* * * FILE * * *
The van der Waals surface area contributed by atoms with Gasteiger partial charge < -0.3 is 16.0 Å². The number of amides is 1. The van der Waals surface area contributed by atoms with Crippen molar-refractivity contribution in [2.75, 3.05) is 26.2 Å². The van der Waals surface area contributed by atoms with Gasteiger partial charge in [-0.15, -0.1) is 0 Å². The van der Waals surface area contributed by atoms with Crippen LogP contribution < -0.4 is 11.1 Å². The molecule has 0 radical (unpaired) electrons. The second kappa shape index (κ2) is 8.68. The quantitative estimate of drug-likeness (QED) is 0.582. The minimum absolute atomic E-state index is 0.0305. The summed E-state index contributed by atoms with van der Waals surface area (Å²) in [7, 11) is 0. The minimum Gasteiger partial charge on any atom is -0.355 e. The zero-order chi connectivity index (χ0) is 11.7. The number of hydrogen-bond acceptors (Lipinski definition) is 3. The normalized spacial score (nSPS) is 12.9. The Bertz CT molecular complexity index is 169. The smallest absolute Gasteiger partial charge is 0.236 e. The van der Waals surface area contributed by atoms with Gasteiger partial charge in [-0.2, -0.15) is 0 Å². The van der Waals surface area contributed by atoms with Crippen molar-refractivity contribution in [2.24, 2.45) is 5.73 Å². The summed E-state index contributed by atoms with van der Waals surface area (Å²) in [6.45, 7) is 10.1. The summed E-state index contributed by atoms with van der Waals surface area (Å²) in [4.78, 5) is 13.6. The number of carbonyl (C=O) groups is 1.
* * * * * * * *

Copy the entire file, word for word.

The van der Waals surface area contributed by atoms with Gasteiger partial charge < -0.3 is 16.0 Å². The number of amides is 1. The van der Waals surface area contributed by atoms with Crippen molar-refractivity contribution in [2.75, 3.05) is 26.2 Å². The van der Waals surface area contributed by atoms with Gasteiger partial charge in [-0.15, -0.1) is 0 Å². The van der Waals surface area contributed by atoms with Crippen LogP contribution < -0.4 is 11.1 Å². The molecule has 0 radical (unpaired) electrons. The second kappa shape index (κ2) is 8.68. The quantitative estimate of drug-likeness (QED) is 0.582. The minimum absolute atomic E-state index is 0.0305. The summed E-state index contributed by atoms with van der Waals surface area (Å²) in [7, 11) is 0. The minimum Gasteiger partial charge on any atom is -0.355 e. The zero-order chi connectivity index (χ0) is 11.7. The number of hydrogen-bond acceptors (Lipinski definition) is 3. The normalized spacial score (nSPS) is 12.9. The Bertz CT molecular complexity index is 169. The smallest absolute Gasteiger partial charge is 0.236 e. The van der Waals surface area contributed by atoms with Gasteiger partial charge in [-0.2, -0.15) is 0 Å². The van der Waals surface area contributed by atoms with Crippen molar-refractivity contribution in [2.24, 2.45) is 5.73 Å². The summed E-state index contributed by atoms with van der Waals surface area (Å²) in [6.45, 7) is 10.1. The summed E-state index contributed by atoms with van der Waals surface area (Å²) in [4.78, 5) is 13.6. The number of carbonyl (C=O) groups is 1.